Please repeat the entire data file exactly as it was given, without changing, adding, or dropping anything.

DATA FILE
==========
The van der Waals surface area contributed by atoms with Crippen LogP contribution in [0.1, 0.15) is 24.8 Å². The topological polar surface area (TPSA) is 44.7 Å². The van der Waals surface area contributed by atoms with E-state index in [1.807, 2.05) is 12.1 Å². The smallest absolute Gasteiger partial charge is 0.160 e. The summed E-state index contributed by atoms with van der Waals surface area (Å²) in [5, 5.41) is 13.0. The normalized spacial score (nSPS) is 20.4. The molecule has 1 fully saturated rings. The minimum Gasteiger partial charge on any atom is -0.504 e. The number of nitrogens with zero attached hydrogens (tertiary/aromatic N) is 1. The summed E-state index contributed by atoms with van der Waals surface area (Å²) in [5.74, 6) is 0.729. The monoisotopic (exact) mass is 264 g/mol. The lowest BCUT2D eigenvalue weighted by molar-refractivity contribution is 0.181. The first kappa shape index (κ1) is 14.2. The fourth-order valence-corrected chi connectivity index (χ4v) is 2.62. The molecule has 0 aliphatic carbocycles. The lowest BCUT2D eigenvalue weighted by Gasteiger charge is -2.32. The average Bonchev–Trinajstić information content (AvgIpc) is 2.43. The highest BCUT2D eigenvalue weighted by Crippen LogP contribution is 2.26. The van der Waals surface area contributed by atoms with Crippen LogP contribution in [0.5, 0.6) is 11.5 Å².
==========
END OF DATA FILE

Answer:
The van der Waals surface area contributed by atoms with Crippen LogP contribution in [0.1, 0.15) is 24.8 Å². The topological polar surface area (TPSA) is 44.7 Å². The van der Waals surface area contributed by atoms with E-state index in [1.807, 2.05) is 12.1 Å². The smallest absolute Gasteiger partial charge is 0.160 e. The summed E-state index contributed by atoms with van der Waals surface area (Å²) in [5, 5.41) is 13.0. The normalized spacial score (nSPS) is 20.4. The molecule has 1 fully saturated rings. The minimum Gasteiger partial charge on any atom is -0.504 e. The number of nitrogens with zero attached hydrogens (tertiary/aromatic N) is 1. The summed E-state index contributed by atoms with van der Waals surface area (Å²) in [5.74, 6) is 0.729. The monoisotopic (exact) mass is 264 g/mol. The lowest BCUT2D eigenvalue weighted by molar-refractivity contribution is 0.181. The first kappa shape index (κ1) is 14.2. The fourth-order valence-corrected chi connectivity index (χ4v) is 2.62. The molecule has 0 aliphatic carbocycles. The lowest BCUT2D eigenvalue weighted by Gasteiger charge is -2.32. The average Bonchev–Trinajstić information content (AvgIpc) is 2.43. The highest BCUT2D eigenvalue weighted by Crippen LogP contribution is 2.26. The van der Waals surface area contributed by atoms with Crippen LogP contribution in [0.5, 0.6) is 11.5 Å².